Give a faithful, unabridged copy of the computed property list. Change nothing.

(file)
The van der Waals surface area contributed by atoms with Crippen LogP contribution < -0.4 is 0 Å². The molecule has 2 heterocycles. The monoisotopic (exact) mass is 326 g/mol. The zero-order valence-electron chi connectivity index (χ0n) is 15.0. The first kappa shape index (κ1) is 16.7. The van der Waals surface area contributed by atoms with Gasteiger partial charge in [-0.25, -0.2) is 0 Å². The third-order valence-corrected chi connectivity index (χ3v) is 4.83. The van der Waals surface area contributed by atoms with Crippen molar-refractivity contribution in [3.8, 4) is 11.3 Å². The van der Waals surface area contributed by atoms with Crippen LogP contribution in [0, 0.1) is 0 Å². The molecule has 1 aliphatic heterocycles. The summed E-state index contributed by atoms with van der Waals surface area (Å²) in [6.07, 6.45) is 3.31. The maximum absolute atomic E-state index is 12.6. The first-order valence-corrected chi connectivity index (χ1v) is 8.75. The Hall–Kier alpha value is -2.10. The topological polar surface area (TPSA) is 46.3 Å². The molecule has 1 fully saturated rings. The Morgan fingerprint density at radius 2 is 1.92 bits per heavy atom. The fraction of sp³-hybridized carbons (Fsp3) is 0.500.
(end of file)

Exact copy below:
The van der Waals surface area contributed by atoms with Crippen LogP contribution < -0.4 is 0 Å². The molecule has 2 heterocycles. The monoisotopic (exact) mass is 326 g/mol. The zero-order valence-electron chi connectivity index (χ0n) is 15.0. The first kappa shape index (κ1) is 16.7. The van der Waals surface area contributed by atoms with Gasteiger partial charge in [-0.25, -0.2) is 0 Å². The third-order valence-corrected chi connectivity index (χ3v) is 4.83. The van der Waals surface area contributed by atoms with Crippen molar-refractivity contribution in [3.8, 4) is 11.3 Å². The van der Waals surface area contributed by atoms with Crippen LogP contribution in [0, 0.1) is 0 Å². The molecule has 1 aliphatic heterocycles. The summed E-state index contributed by atoms with van der Waals surface area (Å²) in [6.07, 6.45) is 3.31. The maximum absolute atomic E-state index is 12.6. The first-order valence-corrected chi connectivity index (χ1v) is 8.75. The Hall–Kier alpha value is -2.10. The topological polar surface area (TPSA) is 46.3 Å². The molecule has 1 fully saturated rings. The Morgan fingerprint density at radius 2 is 1.92 bits per heavy atom. The fraction of sp³-hybridized carbons (Fsp3) is 0.500.